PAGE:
The doorstep for Machu Picchu
To reach Machu Picchu the easy way, that is, the one most tourists take, you need to reach first Ollantaytambo, in the Sacred Valley.
This village, a former inca settlement, and with its own set of amazing ruins, is the starting point for the gringo train that takes all tourists to Aguas Calientes, at the feet of Machu Picchu.
We left our bikes and most of our luggage with our hosts in Cusco and got ourselves ready for Machu Picchu. Although our tickets were for Tuesday, we decided to go on Sunday to avoid last minute stress and also enjoy a bit more of the Sacred Valley. From Cusco there are frequent collectivos leaving from Pavitos St.
On the way, as it’s typical in Perú, there were many police controls, but we were never stopped. Until we were. And then the troubles started. Initially they wanted the passports from all passengers, and males should get down for identification. However, they must have found something bad with our driver, because after a long interrogation they took him away. And about 14 passengers were left with a van and no driver!
Some of the other travelers were quite under stress as they had to catch the train to Aguas Calientes and they would miss it. Luckily, after a while the police realized they had made a mess, so they stopped another bus that was carrying only 2 passengers. They made the driver drive our bus to the destination, and they stopped a private car and forced them to accept the other 2 passengers that were left without a driver. Oh well, at least it worked.
Ollantaytambo has been one of our favourite places so far in South America. It is located at around 2700 meters, surrounded by steep mountains. It is high enough to be cool in summer, but not so high that it would freeze in winter. Most of the streets are pedestrian, with low buildings and plenty of cafes and restaurants.
It is kind of the end of the road, as further on there are only a few small villages with very little traffic. And it has very impressive ruins itself, with an old town on one side and some grain deposits high up on the opposite hill. On top of that, plenty of ruins in and around the Sacred Valley can be reached from here.
As soon as we arrived, we left our luggage in the hostel and looked for a guide to visit all the sights in the area. Luckily the owner of the hostel put us in touch with an old taxi driver that knew the area very well and was a good driver.
With him we got to visit:
-Moray terraces: believed to be an agricultural lab for the Incas, to try different plants at different altitudes and climates
-Salines of Maras: where the Incas and the people before them extracted salt from the local river
-Chinchero: an impressive Inca citadel, the current town is famous for its llama wool knitting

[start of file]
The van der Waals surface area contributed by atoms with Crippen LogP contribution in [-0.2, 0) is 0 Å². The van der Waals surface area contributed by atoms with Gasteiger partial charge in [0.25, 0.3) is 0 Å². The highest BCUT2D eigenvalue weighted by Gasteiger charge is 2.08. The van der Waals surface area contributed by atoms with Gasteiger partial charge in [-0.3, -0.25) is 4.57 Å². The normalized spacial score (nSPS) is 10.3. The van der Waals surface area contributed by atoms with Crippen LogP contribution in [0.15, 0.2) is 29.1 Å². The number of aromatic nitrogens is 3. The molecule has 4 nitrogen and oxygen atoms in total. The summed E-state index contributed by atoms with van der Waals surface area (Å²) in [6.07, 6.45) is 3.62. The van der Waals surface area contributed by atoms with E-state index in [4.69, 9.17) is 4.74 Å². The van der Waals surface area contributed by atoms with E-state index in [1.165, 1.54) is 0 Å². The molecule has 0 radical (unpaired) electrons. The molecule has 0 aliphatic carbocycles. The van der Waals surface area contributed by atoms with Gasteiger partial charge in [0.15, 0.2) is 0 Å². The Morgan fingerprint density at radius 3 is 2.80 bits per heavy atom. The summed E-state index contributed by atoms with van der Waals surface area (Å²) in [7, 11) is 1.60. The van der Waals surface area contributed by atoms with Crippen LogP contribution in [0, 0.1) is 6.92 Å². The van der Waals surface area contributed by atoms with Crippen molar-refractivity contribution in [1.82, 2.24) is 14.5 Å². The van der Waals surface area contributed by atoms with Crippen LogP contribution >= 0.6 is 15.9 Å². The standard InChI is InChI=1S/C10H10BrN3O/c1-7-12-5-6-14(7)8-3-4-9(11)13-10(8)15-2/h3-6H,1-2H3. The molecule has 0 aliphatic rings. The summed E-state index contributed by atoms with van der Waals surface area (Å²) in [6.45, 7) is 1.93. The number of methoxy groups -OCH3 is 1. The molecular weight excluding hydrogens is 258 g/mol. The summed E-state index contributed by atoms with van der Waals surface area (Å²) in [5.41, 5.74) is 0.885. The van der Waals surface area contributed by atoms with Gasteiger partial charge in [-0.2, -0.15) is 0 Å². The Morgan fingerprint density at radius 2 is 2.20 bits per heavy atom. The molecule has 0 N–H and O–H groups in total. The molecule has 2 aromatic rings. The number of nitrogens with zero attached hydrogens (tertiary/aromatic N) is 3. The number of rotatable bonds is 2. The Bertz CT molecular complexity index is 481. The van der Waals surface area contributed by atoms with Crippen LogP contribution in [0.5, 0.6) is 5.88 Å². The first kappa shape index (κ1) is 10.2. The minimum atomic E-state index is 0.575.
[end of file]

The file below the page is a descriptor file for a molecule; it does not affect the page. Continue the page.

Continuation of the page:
The next day, Monday, we were supposed to take the train to Aguas Calientes, so I got up very early to see the Inca ruins in Ollantaytambo itself before the train departure.
The terraces go quite high up in the mountains, and although it is believed its purpose was religious and not military, it would be a very good place to hide and repel any attacks.
Ollantaytambo was where the last inca Manco Inca defeated the Spanish led by Hernán Pizarro before retreating into the rainforest in Vilcabamba.
The surprise came afterwards. There was another “paro” to complain about the fuel prices, and this time they stopped everything, including the profitable tourist train to Aguas Calientes. The paro would last 2 days, and the police seemed unable to do anything about it. The 2 train companies cancelled their services and what followed was total chaos.
Thousands of tourists stuck in Ollantaytambo not able to continue to Machu Picchu. As many in Aguas Calientes not being able to go back to Cusco. Others in Cusco not able to come to Ollantaytambo. And on the meantime train tickets expiring, expensive Machu Picchu tickets out of date, people missing flights,… Luckily for us, the train company allowed us to change the tickets, although to a much worse timetable, the hotel in Aguas Calientes reluctantly accepted our cancellation, and the hostel in Ollantaytambo allowed us to stay 2 days longer than planned.
Machu Picchu will be accepting tickets for the next 5 days for everybody with a valid ticket. The benefits of traveling without a schedule.
A couple in the room next to ours was not so lucky and had to go back to Cusco as they didn’t want to miss their return flight to the US. A dream trip ruined by such a fortuitous event.
We took the extended stay in Ollantaytambo to visit the Pinkuylluna, a series of colcas or storage houses to keep the grain in Inca times.
We also did some walks to visit the nearby bridge over the Vilcanota river, the forgotten ruins of Choqana, and enjoy the local gastronomy.
On Wednesday, 2 days later as planned, we were finally able to board our train to Aguas Calientes / Machu Picchu.
Madre mia! ..cada dia es una aventura!! Pero si, la ventaja es ir sin schedule! Al menos ya mas cerca del MachuPichu! ( del related porque en real time …estaran ya en.. Bolivia? En fin… suspenso….eso hace interesante la espera del blog! Saludos y a seguir viajando!
Ha, ha, sí, es sorpresa donde estamos pero ya lejos de Perú. Gracias por seguirnos a pesar del retraso en las actualizaciones…!!
Ollantaytambo me impresionó.
Besos y abrazos